One of the reasons why houseplants love being watered with water from a fish tank is that it is “pure” water where all of the yucky chemicals and stuff the plants do not like have been removed. The other bonus is that the water is rich in natural fertilizer from the fish waste.

Why do I recommend water conditioners for houseplant growers?

Water conditioners are super affordable, easy to use, and very accessible. They are available in every pet store with an aquarium supply section!

The one I recommend is Seachem Prime. I’ve been using this product for decades with my freshwater aquariums and, more recently I use it for watering houseplants.

It took me a very long time to make the connection that I could use this product for my plants just as I could for my fish.

Seachem Prime Fresh and Saltwater Conditioner – Chemical Remover and Detoxifier 50 ml

I linked Seachem Prime to Amazon through the affiliate program, which means I could make a few pennies if you buy using the link above. It doesn’t cost you anything extra to use my link. Any money I may make will go back to support this blog.

How do you use it?

Conditioners are very easy to use. Like fertilizers, they have easy-to-follow directions on the bottle that explain how much conditioner to use for a specific amount of water.

The little bottle I linked above requires only 2 drops of water condition for every 1 gallon of water.

To make things super easy for myself, I bought a couple of 1-gallon watering cans. Now I simply fill up the watering cans, add 2 drops, and stir.

It’s so easy that I water all of my plants with detoxified water. It might be my imagination, but they all look happier.

Here’s the watering cans I bought and liked. I tried a different kind from a big box store, but it was made from a thinner plastic and the handle would bend when the can was full and heavy. That was super annoying.

The cans below have been nice and sturdy and I like having a larger amount of water. Fewer trips back to the sink for refills is nice!

The watering cans are available in lots of colors, too. There is also a smaller size, which is nice as well. I have both. I found these particular watering cans in local stores and online.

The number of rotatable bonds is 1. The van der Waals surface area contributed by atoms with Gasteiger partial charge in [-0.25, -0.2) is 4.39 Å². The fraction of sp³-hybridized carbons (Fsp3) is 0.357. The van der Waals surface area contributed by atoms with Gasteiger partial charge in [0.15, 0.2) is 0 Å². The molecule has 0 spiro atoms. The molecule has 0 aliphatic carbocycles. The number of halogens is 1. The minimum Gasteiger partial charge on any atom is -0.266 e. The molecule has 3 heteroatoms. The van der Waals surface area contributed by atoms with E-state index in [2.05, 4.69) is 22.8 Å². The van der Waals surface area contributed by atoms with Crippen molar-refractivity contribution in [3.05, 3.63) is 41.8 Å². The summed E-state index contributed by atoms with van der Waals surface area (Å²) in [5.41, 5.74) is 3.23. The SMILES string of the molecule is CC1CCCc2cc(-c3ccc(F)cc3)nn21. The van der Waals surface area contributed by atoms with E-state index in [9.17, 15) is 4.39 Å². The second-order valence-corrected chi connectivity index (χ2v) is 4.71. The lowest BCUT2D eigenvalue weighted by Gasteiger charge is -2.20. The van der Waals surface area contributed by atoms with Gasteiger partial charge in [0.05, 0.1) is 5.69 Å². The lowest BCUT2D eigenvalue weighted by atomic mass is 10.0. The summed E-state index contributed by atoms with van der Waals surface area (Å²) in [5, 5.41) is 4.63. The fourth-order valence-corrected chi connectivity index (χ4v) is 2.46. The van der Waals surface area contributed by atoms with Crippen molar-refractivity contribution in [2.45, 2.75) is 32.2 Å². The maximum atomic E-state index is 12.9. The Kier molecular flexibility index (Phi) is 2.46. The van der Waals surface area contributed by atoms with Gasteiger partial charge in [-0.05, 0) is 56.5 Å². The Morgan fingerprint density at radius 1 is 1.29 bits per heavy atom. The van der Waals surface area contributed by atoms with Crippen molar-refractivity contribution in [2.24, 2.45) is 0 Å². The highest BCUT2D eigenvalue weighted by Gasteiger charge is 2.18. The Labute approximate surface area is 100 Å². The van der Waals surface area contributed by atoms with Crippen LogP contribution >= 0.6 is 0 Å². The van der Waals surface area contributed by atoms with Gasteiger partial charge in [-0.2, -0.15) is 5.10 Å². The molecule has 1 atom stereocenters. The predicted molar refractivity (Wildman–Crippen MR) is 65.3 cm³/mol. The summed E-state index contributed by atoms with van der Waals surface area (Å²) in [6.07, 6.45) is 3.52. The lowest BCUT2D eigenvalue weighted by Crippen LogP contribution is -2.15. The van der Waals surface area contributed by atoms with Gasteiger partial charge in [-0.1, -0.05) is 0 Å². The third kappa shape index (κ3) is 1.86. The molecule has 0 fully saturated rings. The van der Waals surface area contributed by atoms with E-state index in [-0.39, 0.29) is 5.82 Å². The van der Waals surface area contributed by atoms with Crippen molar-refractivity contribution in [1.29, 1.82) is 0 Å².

Fasmov 1-Gallon Plastic Watering Can with Comfortable Handle, Garden Watering Can

The watering can is linked to Amazon through the affiliate program, which means I could make a few pennies if you buy using the link above. It doesn’t cost you anything extra to use my link. Any money I make will support this blog.


Water conditioners are awesome because:

  • They easily make your tap water safe for sensitive houseplants
  • They can be found at any pet store with an aquarium supply section
  • And are affordable to purchase

The only real downside is that water conditioners do not remove fluoride. To do this, you would need to buy distilled water or have a better filtration system that guarantees the removal.

But for the average grower, water conditioners can work very well for most plants in most circumstances!

For Incredibly Sensitive Plants, An Important Note

For incredibly sensitive plants, like carnivorous plants, water conditioners may or may not be enough. You would need to do some testing. My best recommendation in those cases are the Zero Water Pitcher, which I originally learned about from California Carnivores, a world-renowned carnivorous plant grower.

ZeroWater 6-Cup 5-Stage Water Filter Pitcher (linked via Amazon affiliate program)

“5-Stage Filtration: Removes virtually all total dissolved solids (TDS) for the purest tasting water; Total Dissolved Solids are organic and inorganic materials, such as metals, minerals, salts, and ions dissolved in water.”

The quote above is from their Amazon listing.

This pitcher is different from Brita filters and other related filters.

The more common water pitcher filters DO NOT remove all dissolved solids. They will not create the type of 0 TDS (total dissolved solids) water you are looking for, particularly when growing carnivorous plants.

The Zero Pitcher has been super useful for me when growing carnivores and even for refilling humidifiers around the house. Great product if you are looking for a different alternative.

Houseplants & Water 101: A Guide to Understanding Watering for New Plant Parents

For People Who Want to Have a Deeper Understanding of Houseplant Watering

Here’s Why A Lot of Houseplant Watering Advice is Really Bad.